Electric Forest Review

I’ve been to quite a few music festivals over the last three years – Chicago’s Lollapalooza, the mythical Bonnaroo in Manchester, TN, and Wisconsin’s own Summer Set. Each seems to offer its own niche, some iconic cornerstone that makes the festival fantastic in its own way. For instance, the bright Chicago skyline you can see from Grant Park as the sun descends on Lollapalooza is absolutely breathtaking. But I can safely say that none of the iconic elements can compare to the unbelievably unique experience that one experiences at the Electric Forest in Rothbury, MI.   After I showed up at the Forest on a hot, sunny Thursday afternoon, I immediately made friends with many of my neighbors setting up in the campground. For many like myself, it was their first time to the Forest, and many wore their excitement on their sleeves. We shared drinks, stories of past shows, and the acts we were most looking forward to seeing. The lineup at Electric Forest featured many electronic DJs, jam bands, and hip-hop artists, including many up-and-coming talents.
Thursday’s best show, in my humble opinion, came from Cherub, the dynamic duo of Jason Huber and Jordan Kelley. Cherub has become a household name mostly in part of their smash hit, “Doses & Mimosas”, a bubbly no-fucks, free-spirited anthem for young adults. A lot of their music revolves around the classic principles of drugs, sex and rock & roll, but their electronic sound puts a totally new twist on things.   Their set started nearly 45 minutes late, after an apparent mishap at the airport that almost caused them to miss their flight to Michigan. Nonetheless, the two took the stage to the delight of the crowd and plunged into their catchy, high-energy tune “Jazzercise ‘95”. Given how early in the afternoon their set was, the crowd turnout was nothing short of remarkable – a testament to how popular Cherub has become in recent years. The set spanned both old and new songs, most of which were crowd favorites, including “Hearbreaker”, “Disco Shit”, “Monogamy”, and, last but not least, “Doses & Mimosas”. As the set wrapped up, Kelley summarized their whirlwind of emotions as he told the crowd: “This went from being the worst day ever to the best day ever!” And my day was just beginning.
As the sun set on the first night of the festival, and the darkness of night ascended onto the Forest, the entire atmosphere changed. Suddenly, surrounding trees were lit up with multicolored lights and various totems carried by festivalgoers featured neon lights, trippy pictures, and true creativity. One that really caught my eye was a clear umbrella transformed into a full-fledged blue and green jellyfish, one of the cooler homemade “rage sticks” I saw at the festival.   Walking from the Ranch Arena to the Sherwood Court Stage required a walk through Sherwood Forest, the festival’s most iconic feature. I had heard stories, of course, of all sorts of odd, funny, or downright cool encounters in the Forest, but nothing prepared me to experience it in person. Firstly, it was a lot larger than I expected; enormous trees lined the walking paths, which were lit up with colored lights and lasers. Hidden smoke machines sent out fog that further contributed to the mysterious, almost spooky vibe of the Forest. Once deep inside, you could stumble upon the Silent Disco, joining strangers dancing to a DJ that could only be heard while rocking wireless headphones. Or perhaps you might spend some time at the Psychedelic Friendship Bingo stage – a completely real Bingo game, only made more preposterous by the eccentric MCs hosting it. There were so many distractions in the Forest, it’s almost easy to forget you were there to see music at all. Anywhere you’d turn, you could find people posting up with hammocks in between trees, relaxing or just enjoying the scene from afar (One of my biggest regrets of the weekend was not purchasing a hammock of my own, as it seemed like a major power move).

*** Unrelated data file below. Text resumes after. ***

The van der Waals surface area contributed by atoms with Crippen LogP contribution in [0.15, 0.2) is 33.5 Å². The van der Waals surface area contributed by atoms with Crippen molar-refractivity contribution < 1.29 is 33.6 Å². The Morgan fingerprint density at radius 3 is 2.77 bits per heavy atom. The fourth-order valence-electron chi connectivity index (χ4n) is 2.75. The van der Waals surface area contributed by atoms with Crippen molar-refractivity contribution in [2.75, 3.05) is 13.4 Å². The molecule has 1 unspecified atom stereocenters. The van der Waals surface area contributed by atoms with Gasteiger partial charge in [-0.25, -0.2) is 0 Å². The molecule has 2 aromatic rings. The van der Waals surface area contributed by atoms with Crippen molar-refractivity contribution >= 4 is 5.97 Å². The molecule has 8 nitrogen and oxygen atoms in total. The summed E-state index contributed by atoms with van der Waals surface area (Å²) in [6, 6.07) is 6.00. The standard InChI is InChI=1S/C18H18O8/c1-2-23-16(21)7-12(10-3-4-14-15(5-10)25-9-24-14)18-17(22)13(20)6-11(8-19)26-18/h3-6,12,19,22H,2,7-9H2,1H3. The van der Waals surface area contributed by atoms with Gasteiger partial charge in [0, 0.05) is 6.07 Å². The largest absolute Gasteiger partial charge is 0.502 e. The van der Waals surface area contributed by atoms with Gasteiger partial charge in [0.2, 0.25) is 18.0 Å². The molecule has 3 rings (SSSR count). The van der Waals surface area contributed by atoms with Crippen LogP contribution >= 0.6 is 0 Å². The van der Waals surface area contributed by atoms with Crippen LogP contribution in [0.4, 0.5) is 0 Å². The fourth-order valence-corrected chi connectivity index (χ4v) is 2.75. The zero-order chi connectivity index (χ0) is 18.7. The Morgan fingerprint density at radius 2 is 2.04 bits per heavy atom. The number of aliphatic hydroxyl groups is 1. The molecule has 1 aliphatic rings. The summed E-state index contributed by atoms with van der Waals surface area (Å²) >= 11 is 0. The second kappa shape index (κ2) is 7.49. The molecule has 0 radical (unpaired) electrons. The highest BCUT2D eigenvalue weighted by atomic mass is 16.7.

The coolest show I saw all weekend had to be The Ms. Lauryn Hill Incident – a collaboration between Lauryn Hill (of the Fugees) and the String Cheese Incident, the jam band that was hosting the festival. String Cheese played multiple sets over multiple hours on Friday, Saturday and Sunday night, but Ms. Hill joined them on stage Saturday for a performance to be remembered. Switching up from their usual bluegrass-esque jamming, Ms. Hill took control of the set as the band played an hour of reggae-based tunes, including a very original take on “Something” by the Beatles. Typically known for her fast-paced rapping, Lauryn Hill showed off some serious pipes during her time on stage. They covered several Bob Marley favorites such as “Jammin” and “Could You Be Loved”, two songs that really got the crowd moving. Additionally, they covered popular Fugees tracks like “Ready or Not” and “Fu-gee-la”, allowing Ms. Hill to go in on some familiar tunes.   All in all, Electric Forest encompassed an incredible vibe all weekend of positivity, collectiveness and awe. Strangers became immediate friends looking to help one another at any given moment. Look no further than an experience I had Sunday evening at What So Not’s set. I had a stomachache, so I sat down for a quick minute to collect myself. The dudes dancing and partying in front of me noticed my fatigue, joined me on the ground, and offered up some water and a pack of Cheetos. While it may seem like a small gesture, their behavior was pretty representative of everyone’s attitude all weekend. People were proactive in making sure their neighbors had the best time possible, and it really went a long way. While it was my first Electric Forest, it surely won’t be the last time I make my way to Rothbury, MI to enjoy the Forest.
Cam Ariana